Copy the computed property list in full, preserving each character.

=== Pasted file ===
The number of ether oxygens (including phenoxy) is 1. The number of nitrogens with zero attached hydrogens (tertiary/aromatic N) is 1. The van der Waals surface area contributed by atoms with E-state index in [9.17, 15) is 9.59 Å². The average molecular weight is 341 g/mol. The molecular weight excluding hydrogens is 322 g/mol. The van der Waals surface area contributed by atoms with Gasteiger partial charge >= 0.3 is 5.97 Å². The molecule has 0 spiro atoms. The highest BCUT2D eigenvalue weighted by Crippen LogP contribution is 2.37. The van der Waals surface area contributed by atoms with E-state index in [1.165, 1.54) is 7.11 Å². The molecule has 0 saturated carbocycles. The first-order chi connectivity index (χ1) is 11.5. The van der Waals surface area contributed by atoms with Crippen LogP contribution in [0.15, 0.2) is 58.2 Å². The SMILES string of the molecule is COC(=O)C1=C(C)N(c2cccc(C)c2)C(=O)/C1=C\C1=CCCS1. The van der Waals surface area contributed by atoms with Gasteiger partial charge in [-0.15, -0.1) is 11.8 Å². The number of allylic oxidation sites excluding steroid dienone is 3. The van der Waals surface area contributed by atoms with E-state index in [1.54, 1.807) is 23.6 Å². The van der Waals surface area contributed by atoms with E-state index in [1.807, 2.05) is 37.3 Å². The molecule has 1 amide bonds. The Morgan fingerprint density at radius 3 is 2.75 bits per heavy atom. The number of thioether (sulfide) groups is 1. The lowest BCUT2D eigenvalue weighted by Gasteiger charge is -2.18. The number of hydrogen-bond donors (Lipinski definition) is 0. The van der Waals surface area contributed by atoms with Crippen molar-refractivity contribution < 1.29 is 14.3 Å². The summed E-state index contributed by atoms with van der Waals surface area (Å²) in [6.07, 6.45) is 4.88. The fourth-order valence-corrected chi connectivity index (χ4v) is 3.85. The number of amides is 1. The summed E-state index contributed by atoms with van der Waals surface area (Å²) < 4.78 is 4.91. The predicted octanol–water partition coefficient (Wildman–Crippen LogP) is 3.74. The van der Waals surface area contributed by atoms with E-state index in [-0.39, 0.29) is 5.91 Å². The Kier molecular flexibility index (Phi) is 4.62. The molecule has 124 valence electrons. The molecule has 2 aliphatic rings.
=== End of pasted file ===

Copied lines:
The number of ether oxygens (including phenoxy) is 1. The number of nitrogens with zero attached hydrogens (tertiary/aromatic N) is 1. The van der Waals surface area contributed by atoms with E-state index in [9.17, 15) is 9.59 Å². The average molecular weight is 341 g/mol. The molecular weight excluding hydrogens is 322 g/mol. The van der Waals surface area contributed by atoms with Gasteiger partial charge >= 0.3 is 5.97 Å². The molecule has 0 spiro atoms. The highest BCUT2D eigenvalue weighted by Crippen LogP contribution is 2.37. The van der Waals surface area contributed by atoms with E-state index in [1.165, 1.54) is 7.11 Å². The molecule has 0 saturated carbocycles. The first-order chi connectivity index (χ1) is 11.5. The van der Waals surface area contributed by atoms with Crippen LogP contribution in [0.15, 0.2) is 58.2 Å². The SMILES string of the molecule is COC(=O)C1=C(C)N(c2cccc(C)c2)C(=O)/C1=C\C1=CCCS1. The van der Waals surface area contributed by atoms with Gasteiger partial charge in [-0.15, -0.1) is 11.8 Å². The number of allylic oxidation sites excluding steroid dienone is 3. The van der Waals surface area contributed by atoms with E-state index in [1.54, 1.807) is 23.6 Å². The van der Waals surface area contributed by atoms with E-state index in [1.807, 2.05) is 37.3 Å². The molecule has 1 amide bonds. The Morgan fingerprint density at radius 3 is 2.75 bits per heavy atom. The number of thioether (sulfide) groups is 1. The lowest BCUT2D eigenvalue weighted by Gasteiger charge is -2.18. The number of hydrogen-bond donors (Lipinski definition) is 0. The van der Waals surface area contributed by atoms with Crippen molar-refractivity contribution < 1.29 is 14.3 Å². The summed E-state index contributed by atoms with van der Waals surface area (Å²) in [6.07, 6.45) is 4.88. The fourth-order valence-corrected chi connectivity index (χ4v) is 3.85. The number of amides is 1. The summed E-state index contributed by atoms with van der Waals surface area (Å²) < 4.78 is 4.91. The predicted octanol–water partition coefficient (Wildman–Crippen LogP) is 3.74. The van der Waals surface area contributed by atoms with E-state index in [-0.39, 0.29) is 5.91 Å². The Kier molecular flexibility index (Phi) is 4.62. The molecule has 124 valence electrons. The molecule has 2 aliphatic rings.